Red for southward journey, yellow for northward, one satellite-tracked individual
Stand at the front of the lighthouse fence on the cliff.
If you look down, you can see turtles surfacing over the coral reef.
If you look outwards you are gazing at Sumatra – with a good pair of binoculars on a clear day, you can actually see it. In between you and the island, is the sea – the Straits of Malacca.
And there, if you look carefully, you might see the first bird of the day arrive.
He comes in low, flapping. He’s tired – he’s not actually built for flapping, but at sea he can’t get a thermal to lift him up. He gets closer and closer – then you see another behind him, and another, and another and another – long lines of them, several lines. All heading towards you. Panting. Then the first one hits the warm air close to the land. He starts to circle. He stops flapping. He tilts his head, and you see his eye looking at you – and disregarding what he sees. You are not important, not in this instant of time.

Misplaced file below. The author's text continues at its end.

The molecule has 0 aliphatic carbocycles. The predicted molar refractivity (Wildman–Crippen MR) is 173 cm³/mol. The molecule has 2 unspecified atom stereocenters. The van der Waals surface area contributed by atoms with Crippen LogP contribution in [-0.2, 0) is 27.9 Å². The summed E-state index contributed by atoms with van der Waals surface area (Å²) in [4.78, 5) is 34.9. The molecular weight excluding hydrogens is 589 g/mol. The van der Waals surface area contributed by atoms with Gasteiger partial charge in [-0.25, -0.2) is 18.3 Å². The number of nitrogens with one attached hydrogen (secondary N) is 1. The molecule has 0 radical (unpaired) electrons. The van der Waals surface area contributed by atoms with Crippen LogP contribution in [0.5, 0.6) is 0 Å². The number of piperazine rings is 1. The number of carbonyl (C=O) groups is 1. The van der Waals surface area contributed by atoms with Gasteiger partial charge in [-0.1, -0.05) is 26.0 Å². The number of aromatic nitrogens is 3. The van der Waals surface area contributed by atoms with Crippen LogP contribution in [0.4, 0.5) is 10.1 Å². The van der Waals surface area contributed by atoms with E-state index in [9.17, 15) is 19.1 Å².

He rises over your head, effortlessly now. And is gone.
And you are left breathless with the beauty of it, with the timelessness, the danger, the instinctive drive of the greatest journey on earth: migration.
A couple of days back, March 11th, the count team at Tanjung Tuan (Port Dickson) recorded 4101 raptors, mainly Oriental Honey-Buzzards, on their way back from Indonesia.
BE THERE THIS YEAR
Photos from past years raptor watch at Ilham Resort, PD.
Organised by the Malaysian Nature Society
Wish I could join you. I think that must be the most stupendous thing to watch. We get thrilled just watching one or two red hawks, but to see hundreds of them arriving after a long migratory trip must be incredible.